A Contemporary Grand Tour

A Contemporary Grand Tour, Book IX – The Camino de Santiago: An artist’s book by Mike Clements

Introduced by Mike Clements

Artists’ books are a new but fast growing artform.  Often, as in this case, the books are hand-made by the artist in small numbers.  An artist’s book may have a narrative, told over a number of pages and chapters.  It may contain images, text or both images and text.  In each case the distinguishing characteristic is that it is intended as an original work of art. 


A Contemporary Grand Tour, book IX – The Camino de Santiago is one of a series of artist’s books comprising facsimile copies of 21st century postcards sent from places that 18th-19th century travellers might have visited on their “Grand Tour.  The postcard “chapters” are “bound” in a luggage tag sleeve.  The book documents a journey along the Camino de Santiago from the French Pyrenees to Santiago de Compostela, used by pilgrims for over a thousand years.  Each individual card/chapter contains a short story told by pilgrims along the route over that thousand year history.  Here is a one of the ten stories.

The tale the chickens

In the Middle Ages, a German couple and their son making the pilgrimage stopped at a hostal at Santo Domingo de la Calzada, between Burgos and Leon.  The serving girl took a shine to the young man, but he – as a devout pilgrim – rejected her advances.  The girl took revenge by planting a silver candlestick in his sack and accusing him of theft.  The law at the time had but one penalty for stealing and the young man was duly hung.  His distressed parents completed their journey to Santiago de Compostela and returned by the same route to put flowers on his grave.  To their astonishment, they found their son still hanging on the gallows and still very much alive.  They rushed to the magistrate to get permission to take him down.  The magistrate laughed at their story and replied that their son was as alive as the two roast chickens he was about to eat.  Whereupon the chickens got up, crowed and fluttered away.  Ever since these miracles, a white rooster and a white hen – said to be descendants of the risen birds – have been kept inside the cathedral of Santo Domingo de Calzada, in a baroque coop above the nave.  Some pilgrims put a white chicken feather in their hats.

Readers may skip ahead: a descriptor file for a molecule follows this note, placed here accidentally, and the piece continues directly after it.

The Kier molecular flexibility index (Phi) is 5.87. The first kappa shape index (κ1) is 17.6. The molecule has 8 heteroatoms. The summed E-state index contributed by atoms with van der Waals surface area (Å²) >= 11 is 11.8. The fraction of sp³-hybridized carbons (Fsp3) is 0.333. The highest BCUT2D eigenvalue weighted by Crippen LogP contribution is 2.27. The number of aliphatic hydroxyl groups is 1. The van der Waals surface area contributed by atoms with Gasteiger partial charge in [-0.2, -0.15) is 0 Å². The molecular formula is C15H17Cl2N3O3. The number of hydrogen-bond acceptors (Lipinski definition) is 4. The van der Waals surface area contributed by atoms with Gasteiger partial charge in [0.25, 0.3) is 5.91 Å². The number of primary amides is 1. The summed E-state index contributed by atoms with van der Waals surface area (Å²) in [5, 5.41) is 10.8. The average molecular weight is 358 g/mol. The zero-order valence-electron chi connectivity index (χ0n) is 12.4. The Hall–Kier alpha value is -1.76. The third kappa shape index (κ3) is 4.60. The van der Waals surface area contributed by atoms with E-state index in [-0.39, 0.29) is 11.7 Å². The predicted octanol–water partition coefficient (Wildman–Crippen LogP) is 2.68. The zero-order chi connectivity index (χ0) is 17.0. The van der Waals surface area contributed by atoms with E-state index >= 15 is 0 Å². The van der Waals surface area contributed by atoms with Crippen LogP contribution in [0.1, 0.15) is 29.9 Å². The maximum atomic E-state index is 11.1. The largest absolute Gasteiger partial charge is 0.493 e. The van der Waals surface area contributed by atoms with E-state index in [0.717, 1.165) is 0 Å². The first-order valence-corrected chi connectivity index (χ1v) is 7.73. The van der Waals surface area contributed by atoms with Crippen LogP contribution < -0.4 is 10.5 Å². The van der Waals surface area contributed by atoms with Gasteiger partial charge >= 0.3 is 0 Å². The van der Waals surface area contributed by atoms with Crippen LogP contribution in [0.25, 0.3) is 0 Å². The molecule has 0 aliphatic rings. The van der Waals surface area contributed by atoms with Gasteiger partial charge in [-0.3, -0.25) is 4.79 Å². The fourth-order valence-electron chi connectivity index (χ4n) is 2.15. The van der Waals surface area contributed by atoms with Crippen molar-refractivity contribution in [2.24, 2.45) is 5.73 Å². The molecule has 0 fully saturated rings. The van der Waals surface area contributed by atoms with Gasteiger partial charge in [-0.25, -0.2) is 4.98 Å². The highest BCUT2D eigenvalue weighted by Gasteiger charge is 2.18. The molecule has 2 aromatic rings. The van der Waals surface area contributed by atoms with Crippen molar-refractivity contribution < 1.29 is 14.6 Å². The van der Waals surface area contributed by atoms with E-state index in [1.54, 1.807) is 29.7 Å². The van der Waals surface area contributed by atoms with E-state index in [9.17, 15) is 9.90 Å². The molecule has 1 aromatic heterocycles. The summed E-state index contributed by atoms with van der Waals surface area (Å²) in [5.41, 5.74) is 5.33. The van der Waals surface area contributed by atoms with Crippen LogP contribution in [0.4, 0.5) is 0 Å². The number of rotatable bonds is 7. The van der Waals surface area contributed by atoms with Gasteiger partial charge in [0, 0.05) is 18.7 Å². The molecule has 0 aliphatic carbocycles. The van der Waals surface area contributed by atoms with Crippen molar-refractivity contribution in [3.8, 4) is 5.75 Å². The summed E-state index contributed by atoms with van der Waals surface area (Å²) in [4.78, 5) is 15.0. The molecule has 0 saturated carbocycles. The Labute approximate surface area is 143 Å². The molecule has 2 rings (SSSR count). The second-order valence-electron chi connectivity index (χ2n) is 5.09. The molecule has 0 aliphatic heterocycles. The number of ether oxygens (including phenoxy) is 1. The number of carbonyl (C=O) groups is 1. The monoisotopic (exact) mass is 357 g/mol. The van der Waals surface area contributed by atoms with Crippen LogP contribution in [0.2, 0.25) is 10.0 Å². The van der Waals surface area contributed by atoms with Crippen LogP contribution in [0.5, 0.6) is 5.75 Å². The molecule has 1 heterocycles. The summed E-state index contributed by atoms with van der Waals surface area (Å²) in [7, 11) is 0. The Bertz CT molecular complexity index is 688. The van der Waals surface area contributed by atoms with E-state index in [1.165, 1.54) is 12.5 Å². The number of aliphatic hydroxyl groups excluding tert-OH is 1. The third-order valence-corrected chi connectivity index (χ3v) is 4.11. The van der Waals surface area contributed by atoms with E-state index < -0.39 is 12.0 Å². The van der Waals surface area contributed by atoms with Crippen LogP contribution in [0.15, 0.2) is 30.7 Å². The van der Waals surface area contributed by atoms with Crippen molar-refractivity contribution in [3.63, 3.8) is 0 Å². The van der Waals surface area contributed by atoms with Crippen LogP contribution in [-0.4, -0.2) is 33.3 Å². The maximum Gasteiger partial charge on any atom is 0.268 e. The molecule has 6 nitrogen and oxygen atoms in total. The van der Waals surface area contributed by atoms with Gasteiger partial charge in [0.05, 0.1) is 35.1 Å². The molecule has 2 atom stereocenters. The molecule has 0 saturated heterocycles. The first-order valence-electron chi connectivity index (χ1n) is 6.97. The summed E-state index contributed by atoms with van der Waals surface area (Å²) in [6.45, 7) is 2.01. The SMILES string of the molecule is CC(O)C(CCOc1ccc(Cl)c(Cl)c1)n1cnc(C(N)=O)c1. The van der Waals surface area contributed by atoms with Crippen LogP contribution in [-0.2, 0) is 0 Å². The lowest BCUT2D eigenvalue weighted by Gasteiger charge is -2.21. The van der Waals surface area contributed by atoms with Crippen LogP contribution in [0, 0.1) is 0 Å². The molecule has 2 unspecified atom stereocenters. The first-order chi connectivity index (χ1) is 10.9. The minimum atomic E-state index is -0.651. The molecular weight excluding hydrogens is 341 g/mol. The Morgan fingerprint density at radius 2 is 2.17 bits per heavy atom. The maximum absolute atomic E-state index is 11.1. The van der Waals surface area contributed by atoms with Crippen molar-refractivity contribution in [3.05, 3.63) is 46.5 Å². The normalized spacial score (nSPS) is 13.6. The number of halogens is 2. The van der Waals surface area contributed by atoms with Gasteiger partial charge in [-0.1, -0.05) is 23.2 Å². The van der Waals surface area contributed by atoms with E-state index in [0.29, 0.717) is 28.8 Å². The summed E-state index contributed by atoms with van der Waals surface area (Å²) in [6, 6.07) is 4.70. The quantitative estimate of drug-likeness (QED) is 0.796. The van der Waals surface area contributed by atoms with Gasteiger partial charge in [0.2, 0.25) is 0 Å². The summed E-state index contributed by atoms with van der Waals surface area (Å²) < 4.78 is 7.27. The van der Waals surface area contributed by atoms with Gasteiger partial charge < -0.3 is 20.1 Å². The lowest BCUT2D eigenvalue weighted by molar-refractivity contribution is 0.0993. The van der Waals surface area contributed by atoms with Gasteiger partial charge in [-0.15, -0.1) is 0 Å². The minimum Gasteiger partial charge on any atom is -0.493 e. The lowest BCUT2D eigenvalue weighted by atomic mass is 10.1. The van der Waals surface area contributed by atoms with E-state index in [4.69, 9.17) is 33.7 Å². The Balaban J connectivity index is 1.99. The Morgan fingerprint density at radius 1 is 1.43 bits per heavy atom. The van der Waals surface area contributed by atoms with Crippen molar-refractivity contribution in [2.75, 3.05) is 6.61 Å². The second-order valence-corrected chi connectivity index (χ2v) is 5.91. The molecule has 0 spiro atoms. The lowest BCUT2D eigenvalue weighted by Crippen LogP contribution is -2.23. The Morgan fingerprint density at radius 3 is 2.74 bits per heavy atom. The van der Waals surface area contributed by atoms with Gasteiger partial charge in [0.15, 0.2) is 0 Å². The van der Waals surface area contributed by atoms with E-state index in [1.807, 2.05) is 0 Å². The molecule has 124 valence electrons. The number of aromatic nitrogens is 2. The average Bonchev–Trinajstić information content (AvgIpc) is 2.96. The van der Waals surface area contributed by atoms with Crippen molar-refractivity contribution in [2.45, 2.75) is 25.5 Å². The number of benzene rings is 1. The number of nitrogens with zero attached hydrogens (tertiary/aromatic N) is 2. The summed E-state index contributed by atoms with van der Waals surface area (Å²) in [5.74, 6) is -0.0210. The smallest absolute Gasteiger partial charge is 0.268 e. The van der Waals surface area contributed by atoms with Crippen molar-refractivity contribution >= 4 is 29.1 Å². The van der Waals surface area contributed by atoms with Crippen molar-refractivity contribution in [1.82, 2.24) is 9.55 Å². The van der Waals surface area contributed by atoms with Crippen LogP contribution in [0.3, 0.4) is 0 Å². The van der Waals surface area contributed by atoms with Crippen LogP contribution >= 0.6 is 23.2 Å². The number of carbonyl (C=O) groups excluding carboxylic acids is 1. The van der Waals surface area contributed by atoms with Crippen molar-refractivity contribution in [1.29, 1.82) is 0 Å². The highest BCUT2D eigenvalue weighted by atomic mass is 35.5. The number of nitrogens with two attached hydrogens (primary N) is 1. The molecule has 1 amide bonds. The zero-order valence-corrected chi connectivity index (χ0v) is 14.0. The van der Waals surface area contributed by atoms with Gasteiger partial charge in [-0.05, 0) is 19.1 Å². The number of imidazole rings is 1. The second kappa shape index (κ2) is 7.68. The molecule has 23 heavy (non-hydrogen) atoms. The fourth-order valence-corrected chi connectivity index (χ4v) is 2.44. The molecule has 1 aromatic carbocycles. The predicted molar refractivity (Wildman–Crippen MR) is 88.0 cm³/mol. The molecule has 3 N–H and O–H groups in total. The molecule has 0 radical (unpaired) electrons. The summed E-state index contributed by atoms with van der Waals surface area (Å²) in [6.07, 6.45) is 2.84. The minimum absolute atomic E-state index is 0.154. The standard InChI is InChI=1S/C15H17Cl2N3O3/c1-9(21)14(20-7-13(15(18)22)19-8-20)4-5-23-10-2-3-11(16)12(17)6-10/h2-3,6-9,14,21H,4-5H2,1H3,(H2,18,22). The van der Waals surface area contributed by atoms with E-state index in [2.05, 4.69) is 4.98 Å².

Postcards printed on Simili Japon 225gsm paper

Cover printed on mi-teintes 160gsm paper using archival inks


If you would like to buy a copy, please visit www.mikeclementsartist.com

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